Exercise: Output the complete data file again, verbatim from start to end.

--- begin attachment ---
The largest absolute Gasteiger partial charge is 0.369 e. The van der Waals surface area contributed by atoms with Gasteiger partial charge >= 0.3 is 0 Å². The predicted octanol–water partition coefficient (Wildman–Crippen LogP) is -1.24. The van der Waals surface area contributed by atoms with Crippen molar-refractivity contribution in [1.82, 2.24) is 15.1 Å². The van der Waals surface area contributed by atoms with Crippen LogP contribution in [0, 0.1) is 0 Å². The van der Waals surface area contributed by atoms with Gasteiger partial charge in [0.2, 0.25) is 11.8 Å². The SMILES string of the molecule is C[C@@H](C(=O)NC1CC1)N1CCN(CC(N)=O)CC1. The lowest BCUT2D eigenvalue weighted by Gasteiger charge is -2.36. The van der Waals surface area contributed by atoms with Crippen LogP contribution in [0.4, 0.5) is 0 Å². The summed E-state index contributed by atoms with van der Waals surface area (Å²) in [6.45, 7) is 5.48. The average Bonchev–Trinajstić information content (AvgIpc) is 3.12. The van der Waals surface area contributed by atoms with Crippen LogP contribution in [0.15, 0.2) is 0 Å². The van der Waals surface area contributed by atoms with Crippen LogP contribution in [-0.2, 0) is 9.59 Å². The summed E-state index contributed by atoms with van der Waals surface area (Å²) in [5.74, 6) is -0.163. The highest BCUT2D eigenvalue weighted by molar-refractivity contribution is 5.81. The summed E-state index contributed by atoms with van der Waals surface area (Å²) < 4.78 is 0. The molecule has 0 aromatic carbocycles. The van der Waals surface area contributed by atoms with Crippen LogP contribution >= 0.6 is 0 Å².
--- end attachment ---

The largest absolute Gasteiger partial charge is 0.369 e. The van der Waals surface area contributed by atoms with Gasteiger partial charge >= 0.3 is 0 Å². The predicted octanol–water partition coefficient (Wildman–Crippen LogP) is -1.24. The van der Waals surface area contributed by atoms with Crippen molar-refractivity contribution in [1.82, 2.24) is 15.1 Å². The van der Waals surface area contributed by atoms with Crippen LogP contribution in [0, 0.1) is 0 Å². The van der Waals surface area contributed by atoms with Gasteiger partial charge in [0.2, 0.25) is 11.8 Å². The SMILES string of the molecule is C[C@@H](C(=O)NC1CC1)N1CCN(CC(N)=O)CC1. The lowest BCUT2D eigenvalue weighted by Gasteiger charge is -2.36. The van der Waals surface area contributed by atoms with Crippen LogP contribution in [0.4, 0.5) is 0 Å². The summed E-state index contributed by atoms with van der Waals surface area (Å²) in [6.45, 7) is 5.48. The average Bonchev–Trinajstić information content (AvgIpc) is 3.12. The van der Waals surface area contributed by atoms with Crippen LogP contribution in [0.15, 0.2) is 0 Å². The van der Waals surface area contributed by atoms with Crippen LogP contribution in [-0.2, 0) is 9.59 Å². The summed E-state index contributed by atoms with van der Waals surface area (Å²) in [5.74, 6) is -0.163. The highest BCUT2D eigenvalue weighted by molar-refractivity contribution is 5.81. The summed E-state index contributed by atoms with van der Waals surface area (Å²) < 4.78 is 0. The molecule has 0 aromatic carbocycles. The van der Waals surface area contributed by atoms with Crippen LogP contribution >= 0.6 is 0 Å².